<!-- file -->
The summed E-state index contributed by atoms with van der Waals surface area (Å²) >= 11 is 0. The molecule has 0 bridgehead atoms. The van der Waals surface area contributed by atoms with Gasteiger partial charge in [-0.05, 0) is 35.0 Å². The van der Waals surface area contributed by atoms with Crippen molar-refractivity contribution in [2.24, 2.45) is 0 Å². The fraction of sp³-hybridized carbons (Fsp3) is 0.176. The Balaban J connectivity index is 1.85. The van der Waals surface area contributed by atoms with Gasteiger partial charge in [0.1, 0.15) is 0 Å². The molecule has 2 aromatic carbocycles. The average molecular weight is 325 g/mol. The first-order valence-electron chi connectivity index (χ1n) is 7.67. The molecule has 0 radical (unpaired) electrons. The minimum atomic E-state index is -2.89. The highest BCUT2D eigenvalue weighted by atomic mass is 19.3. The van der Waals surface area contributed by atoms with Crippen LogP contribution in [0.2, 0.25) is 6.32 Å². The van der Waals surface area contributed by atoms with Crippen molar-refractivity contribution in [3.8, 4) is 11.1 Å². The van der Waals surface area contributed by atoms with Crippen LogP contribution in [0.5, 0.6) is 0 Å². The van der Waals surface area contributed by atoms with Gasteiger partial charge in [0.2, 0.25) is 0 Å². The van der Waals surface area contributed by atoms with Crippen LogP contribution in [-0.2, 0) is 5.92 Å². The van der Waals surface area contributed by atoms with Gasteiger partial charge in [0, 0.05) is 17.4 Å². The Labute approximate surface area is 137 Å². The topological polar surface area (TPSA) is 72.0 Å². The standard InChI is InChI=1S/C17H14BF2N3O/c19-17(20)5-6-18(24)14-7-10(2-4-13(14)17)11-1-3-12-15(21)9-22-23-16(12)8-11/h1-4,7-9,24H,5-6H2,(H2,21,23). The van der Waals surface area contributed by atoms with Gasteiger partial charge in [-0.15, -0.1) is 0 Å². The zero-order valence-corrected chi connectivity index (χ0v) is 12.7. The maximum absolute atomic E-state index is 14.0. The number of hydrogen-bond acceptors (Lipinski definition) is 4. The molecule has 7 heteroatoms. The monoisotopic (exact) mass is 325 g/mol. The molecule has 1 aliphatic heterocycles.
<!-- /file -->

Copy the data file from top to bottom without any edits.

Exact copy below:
The summed E-state index contributed by atoms with van der Waals surface area (Å²) >= 11 is 0. The molecule has 0 bridgehead atoms. The van der Waals surface area contributed by atoms with Gasteiger partial charge in [-0.05, 0) is 35.0 Å². The van der Waals surface area contributed by atoms with Crippen molar-refractivity contribution in [2.24, 2.45) is 0 Å². The fraction of sp³-hybridized carbons (Fsp3) is 0.176. The Balaban J connectivity index is 1.85. The van der Waals surface area contributed by atoms with Gasteiger partial charge in [0.1, 0.15) is 0 Å². The molecule has 2 aromatic carbocycles. The average molecular weight is 325 g/mol. The first-order valence-electron chi connectivity index (χ1n) is 7.67. The molecule has 0 radical (unpaired) electrons. The minimum atomic E-state index is -2.89. The highest BCUT2D eigenvalue weighted by atomic mass is 19.3. The van der Waals surface area contributed by atoms with Crippen LogP contribution in [0.2, 0.25) is 6.32 Å². The van der Waals surface area contributed by atoms with Crippen molar-refractivity contribution in [3.8, 4) is 11.1 Å². The van der Waals surface area contributed by atoms with Crippen LogP contribution in [0.5, 0.6) is 0 Å². The van der Waals surface area contributed by atoms with Gasteiger partial charge in [0.2, 0.25) is 0 Å². The van der Waals surface area contributed by atoms with Crippen LogP contribution in [-0.2, 0) is 5.92 Å². The van der Waals surface area contributed by atoms with Gasteiger partial charge in [0, 0.05) is 17.4 Å². The Labute approximate surface area is 137 Å². The topological polar surface area (TPSA) is 72.0 Å². The standard InChI is InChI=1S/C17H14BF2N3O/c19-17(20)5-6-18(24)14-7-10(2-4-13(14)17)11-1-3-12-15(21)9-22-23-16(12)8-11/h1-4,7-9,24H,5-6H2,(H2,21,23). The van der Waals surface area contributed by atoms with Gasteiger partial charge in [-0.15, -0.1) is 0 Å². The zero-order valence-corrected chi connectivity index (χ0v) is 12.7. The maximum absolute atomic E-state index is 14.0. The number of hydrogen-bond acceptors (Lipinski definition) is 4. The molecule has 7 heteroatoms. The monoisotopic (exact) mass is 325 g/mol. The molecule has 1 aliphatic heterocycles.